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As every sector of the global economy and nearly every facet of modern society undergo digital transformation, ITIF advocates for policies that spur not just the development of IT innovations, but more importantly their adoption and use throughout the economy. ITIF's work focuses on protecting people’s privacy and safeguarding personal information without stifling the innovation and commerce needed to drive a robust Internet ecosystem.


Maintaining a Light-Touch Approach to Data Protection in the United States

Maintaining a Light-Touch Approach to Data Protection in the United States

Data privacy regulations impose significant costs on businesses and the economy. Effective, targeted federal legislation would address actual privacy harms while reducing costs that hinder productivity and innovation.

The Looming Cost of a Patchwork of State Privacy Laws

The Looming Cost of a Patchwork of State Privacy Laws

In the absence of a federal privacy law, a growing patchwork of state laws burdens companies with multiple, duplicative compliance costs. The out-of-state costs from 50 such laws could exceed $1 trillion over 10 years, with at least $200 billion hitting small businesses.

More Publications and Events

February 6, 2024|Blogs

Congress' Blame Game Won't Keep Children Safe Online

The Senate Committee on the Judiciary's most recent “Big Tech” hearing on online child sexual exploitation highlighted everything wrong with the current debate surrounding children’s online safety.

January 28, 2024|Blogs

Blame Lawmakers, Not AI, for Failing to Prevent the Fake Explicit Images of Taylor Swift

The problem is not that technology is moving too fast; it is that lawmakers are moving too slowly. While it may be too much to expect abusers and Internet trolls to stop this type of activity entirely, it is reasonable to expect that those who distribute this content should face significant civil and criminal liability.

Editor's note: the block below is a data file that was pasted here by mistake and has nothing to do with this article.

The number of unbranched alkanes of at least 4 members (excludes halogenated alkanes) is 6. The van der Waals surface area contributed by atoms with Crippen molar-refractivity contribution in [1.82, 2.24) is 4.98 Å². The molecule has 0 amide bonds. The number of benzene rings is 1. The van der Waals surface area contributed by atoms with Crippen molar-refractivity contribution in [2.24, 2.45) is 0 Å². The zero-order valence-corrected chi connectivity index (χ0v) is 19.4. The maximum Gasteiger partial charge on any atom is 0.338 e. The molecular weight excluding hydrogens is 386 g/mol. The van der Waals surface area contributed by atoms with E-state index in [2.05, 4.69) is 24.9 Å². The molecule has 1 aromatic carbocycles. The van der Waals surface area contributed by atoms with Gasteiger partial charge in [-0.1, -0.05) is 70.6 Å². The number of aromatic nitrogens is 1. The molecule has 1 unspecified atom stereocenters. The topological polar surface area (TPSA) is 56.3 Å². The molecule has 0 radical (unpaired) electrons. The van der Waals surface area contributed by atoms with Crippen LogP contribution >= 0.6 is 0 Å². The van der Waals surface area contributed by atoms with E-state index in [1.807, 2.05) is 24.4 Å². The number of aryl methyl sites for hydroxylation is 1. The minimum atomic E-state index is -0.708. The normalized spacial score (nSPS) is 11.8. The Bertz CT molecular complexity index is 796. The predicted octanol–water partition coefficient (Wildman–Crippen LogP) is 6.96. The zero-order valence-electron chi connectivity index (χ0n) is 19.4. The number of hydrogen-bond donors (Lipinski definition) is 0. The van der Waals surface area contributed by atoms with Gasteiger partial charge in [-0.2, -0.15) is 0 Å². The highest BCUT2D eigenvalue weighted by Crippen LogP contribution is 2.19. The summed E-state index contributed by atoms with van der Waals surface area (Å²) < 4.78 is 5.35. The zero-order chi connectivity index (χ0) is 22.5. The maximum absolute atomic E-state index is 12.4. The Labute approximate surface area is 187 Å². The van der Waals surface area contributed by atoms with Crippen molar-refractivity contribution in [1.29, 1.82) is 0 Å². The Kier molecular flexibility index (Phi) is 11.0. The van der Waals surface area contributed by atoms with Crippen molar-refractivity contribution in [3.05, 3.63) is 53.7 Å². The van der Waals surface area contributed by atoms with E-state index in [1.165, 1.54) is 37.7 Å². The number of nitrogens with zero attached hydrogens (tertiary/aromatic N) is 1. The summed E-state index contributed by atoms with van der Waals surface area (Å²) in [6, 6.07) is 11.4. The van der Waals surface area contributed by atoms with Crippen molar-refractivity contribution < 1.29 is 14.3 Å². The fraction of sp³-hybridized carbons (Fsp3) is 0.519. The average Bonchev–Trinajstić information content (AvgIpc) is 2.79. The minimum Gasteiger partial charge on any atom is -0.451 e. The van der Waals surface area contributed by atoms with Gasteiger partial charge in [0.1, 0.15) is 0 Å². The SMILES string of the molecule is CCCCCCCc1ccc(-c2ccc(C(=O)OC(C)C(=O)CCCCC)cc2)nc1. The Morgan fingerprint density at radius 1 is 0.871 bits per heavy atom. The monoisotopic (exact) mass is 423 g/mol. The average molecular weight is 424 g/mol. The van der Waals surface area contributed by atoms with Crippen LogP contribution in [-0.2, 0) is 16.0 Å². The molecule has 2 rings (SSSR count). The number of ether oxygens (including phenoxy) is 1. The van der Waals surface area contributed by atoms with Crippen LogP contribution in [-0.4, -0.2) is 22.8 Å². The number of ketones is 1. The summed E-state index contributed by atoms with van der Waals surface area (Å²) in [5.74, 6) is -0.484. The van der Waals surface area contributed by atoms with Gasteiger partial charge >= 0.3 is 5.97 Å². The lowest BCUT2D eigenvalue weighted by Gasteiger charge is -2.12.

January 26, 2024|Blogs

The IPA Amendments Bill Questions the UK’s Ambition to Be a Leader in Tech Innovation

Parliament should revise amendments to the Investigatory Powers Act (IPA) to ensure UK users continue to have access to the most secure digital communications tools available.

December 8, 2023|Blogs

EU Should Not Allow Anti-Tech Organizations to Weaponize EU Laws to Protect Freeloaders

Advocacy groups want to have it both ways: free online services and no online advertising. Regulators should roundly reject the outlandish and unsustainable ways they are trying to invoke EU laws to legalize online freeloading.

November 21, 2023|Blogs

Protecting Children Online Does Not Require ID Checks for Everyone

Mandatory age verification simply isn’t necessary to safeguard children online, and if policymakers are going to use legislation to require changes to online platforms, there are better alternatives.

November 17, 2023|Blogs

Lacking a Federal Standard, States Try and Fail to Solve Problems Faced by Kids Online

The landscape of state legislation addressing children’s online safety and privacy demonstrates not only the difficulty of regulating social media and other online services but also the need for a federal standard.

November 15, 2023|Events

Children on Social Media and the Multistate Lawsuit Against Meta

Watch now for a panel discussion on the facts of the case, the claims against Meta, and how this lawsuit fits into the broader discussion over content moderation, privacy, children’s safety, and the responsibilities of social media platforms.

November 15, 2023|Testimonies & Filings

Testimony to the Baltimore City Council Committee on Health, Environment, and Technology Regarding Facial Recognition Technology

Facial recognition has increased public safety, convenience for consumers and security for businesses.

November 8, 2023|Testimonies & Filings

Statement to the US Senate AI Insight Forum on “Privacy and Liability”

Policymakers should be careful not to overreact to fears about how AI will impact privacy and rush to regulate the technology since history shows many of today’s concerns will fade over time.

October 16, 2023|Blogs

No, AI Is Not a Surveillance Technology

The widespread potential benefits of AI are well-documented, so why are privacy activists making disingenuous claims about AI being fundamentally a surveillance technology? There are likely a few reasons.

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